The one that mirrored the storytellers is called the mirror neuron system, which creates an automatic mirroring of activities associated with feelings, such as facia expressions. This system contains a special type of brain cells, or neurons, that become active when a person consciously imitates someone else's actions. For example, imagine you are sitting at a café, enjoying your coffee and watching the people at the other tables. All of a sudden, the person in front of you splashes hot coffee on her hand. You immediately "feel" the pain and empathize with this person.

3. Self-awareness - the ability to differentiate between the "self" experience and the other persons's experience. Mirroring can be very powerful, leading to identification between the self and the other.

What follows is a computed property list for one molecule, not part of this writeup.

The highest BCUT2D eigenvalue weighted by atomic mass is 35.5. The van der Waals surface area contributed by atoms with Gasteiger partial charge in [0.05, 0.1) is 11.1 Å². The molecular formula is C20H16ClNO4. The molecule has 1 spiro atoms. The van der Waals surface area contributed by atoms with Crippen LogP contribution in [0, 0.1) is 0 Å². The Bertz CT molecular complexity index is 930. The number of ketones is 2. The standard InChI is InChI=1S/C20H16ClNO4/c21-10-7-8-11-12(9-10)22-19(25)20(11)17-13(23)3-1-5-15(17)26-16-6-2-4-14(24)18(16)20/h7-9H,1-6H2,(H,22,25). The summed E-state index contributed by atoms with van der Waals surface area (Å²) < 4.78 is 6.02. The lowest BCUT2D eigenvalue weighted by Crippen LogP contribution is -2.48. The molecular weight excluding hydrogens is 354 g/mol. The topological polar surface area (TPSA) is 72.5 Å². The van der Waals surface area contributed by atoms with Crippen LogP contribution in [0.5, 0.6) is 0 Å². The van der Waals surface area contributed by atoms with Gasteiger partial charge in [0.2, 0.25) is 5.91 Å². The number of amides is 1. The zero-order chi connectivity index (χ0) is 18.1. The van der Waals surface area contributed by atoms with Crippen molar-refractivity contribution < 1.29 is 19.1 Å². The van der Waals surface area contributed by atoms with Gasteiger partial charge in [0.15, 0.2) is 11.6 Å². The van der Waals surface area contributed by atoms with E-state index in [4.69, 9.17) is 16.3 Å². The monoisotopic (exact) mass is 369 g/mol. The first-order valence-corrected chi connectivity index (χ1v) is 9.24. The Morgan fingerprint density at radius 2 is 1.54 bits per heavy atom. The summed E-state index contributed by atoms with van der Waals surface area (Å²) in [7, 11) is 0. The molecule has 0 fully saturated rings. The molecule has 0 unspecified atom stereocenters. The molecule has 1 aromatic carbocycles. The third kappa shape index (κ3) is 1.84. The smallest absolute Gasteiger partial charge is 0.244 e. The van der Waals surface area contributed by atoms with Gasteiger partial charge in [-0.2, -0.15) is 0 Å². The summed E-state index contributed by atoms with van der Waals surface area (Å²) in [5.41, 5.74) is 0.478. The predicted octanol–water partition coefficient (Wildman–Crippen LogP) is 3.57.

4. Emotion regulation - in order to counterbalance the effect of mirroring, this component refers to the ability to regulate your own feelings. Failure to do so could prove damaging to individuals.

Note that self-awareness and emotion regulation are especially important for people working in social care, where professional boundaries and relationships are often challenged. Overidentification with the people they take care of, or lack of boundaries could easily overwhelm these individuals and cause them to burn out.

Bibliography:

  • Adam Riccoboni and Daniel Calaghan, The Art of Selling Yourself.
  • Goleman, Daniel, Emotional Intelligence: Why It Can Matter More Than IQ, Bloomsbury, 1995.
  • J. Decety and Y. Moriguchi, 2007, journal of BioPsychoSocial Medicine.